I have grown in my strength as a leader and put some of my personal inadequacy aside - it has helped me to support other people that don’t believe their voice is valuable. 

I continue to strive and support those whose voice is not as loud to ensure the entirety of the CSP membership is heard, respected and understood.’

Katie Wilkie

‘Top successes have been the growth of Physiotherapy UK both in person and as a virtual event; growth of FCP and demonstration of the value added in primary care; growth of the physiotherapy workforce with diversity of routes in to the profession and new education providers; having necessary open conversations around EDB and seeing the development of the new strategy; increased public awareness of the role of physiotherapy and increased strength in our reputation; adaptability and commitment of our profession through the challenges of a pandemic.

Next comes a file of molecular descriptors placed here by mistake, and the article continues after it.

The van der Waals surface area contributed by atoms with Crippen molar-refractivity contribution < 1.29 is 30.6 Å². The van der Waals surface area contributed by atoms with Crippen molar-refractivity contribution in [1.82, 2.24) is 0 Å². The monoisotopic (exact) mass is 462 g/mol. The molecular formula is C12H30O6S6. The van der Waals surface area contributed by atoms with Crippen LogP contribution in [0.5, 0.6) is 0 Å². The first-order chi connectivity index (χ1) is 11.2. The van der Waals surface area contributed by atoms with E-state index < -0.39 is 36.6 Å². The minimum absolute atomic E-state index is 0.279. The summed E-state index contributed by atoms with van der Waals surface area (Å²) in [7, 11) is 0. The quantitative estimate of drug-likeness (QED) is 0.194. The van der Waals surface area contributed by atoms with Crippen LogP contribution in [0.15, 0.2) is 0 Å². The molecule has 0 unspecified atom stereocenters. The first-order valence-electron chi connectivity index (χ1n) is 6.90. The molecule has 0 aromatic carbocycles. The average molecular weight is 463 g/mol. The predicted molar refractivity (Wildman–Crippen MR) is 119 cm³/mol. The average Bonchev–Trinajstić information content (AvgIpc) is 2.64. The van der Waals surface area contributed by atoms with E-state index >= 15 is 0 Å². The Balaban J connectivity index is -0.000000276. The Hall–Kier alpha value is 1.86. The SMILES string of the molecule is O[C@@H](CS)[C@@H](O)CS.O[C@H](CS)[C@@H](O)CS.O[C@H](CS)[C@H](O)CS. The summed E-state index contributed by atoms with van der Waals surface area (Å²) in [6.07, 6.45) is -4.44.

Working effectively as our governing body through the pandemic has been a proud moment along with developing as a highly functioning team to be leaders for the profession. 

I’m proud we implemented the governance review plans, saw the new structure thrive for members and the contributions to a corporate strategy that was flexible enough to support members through Covid-19.

I’ve improved understanding of myself as a professional and a leader; increased confidence to be curious, challenge and know that conflict to explore the difficult things can be very positive; interaction with a wide spectrum of members has increased my understanding of the profession in all sectors and all four countries; I understand my position of privilege and started on a journey to be a better ally.’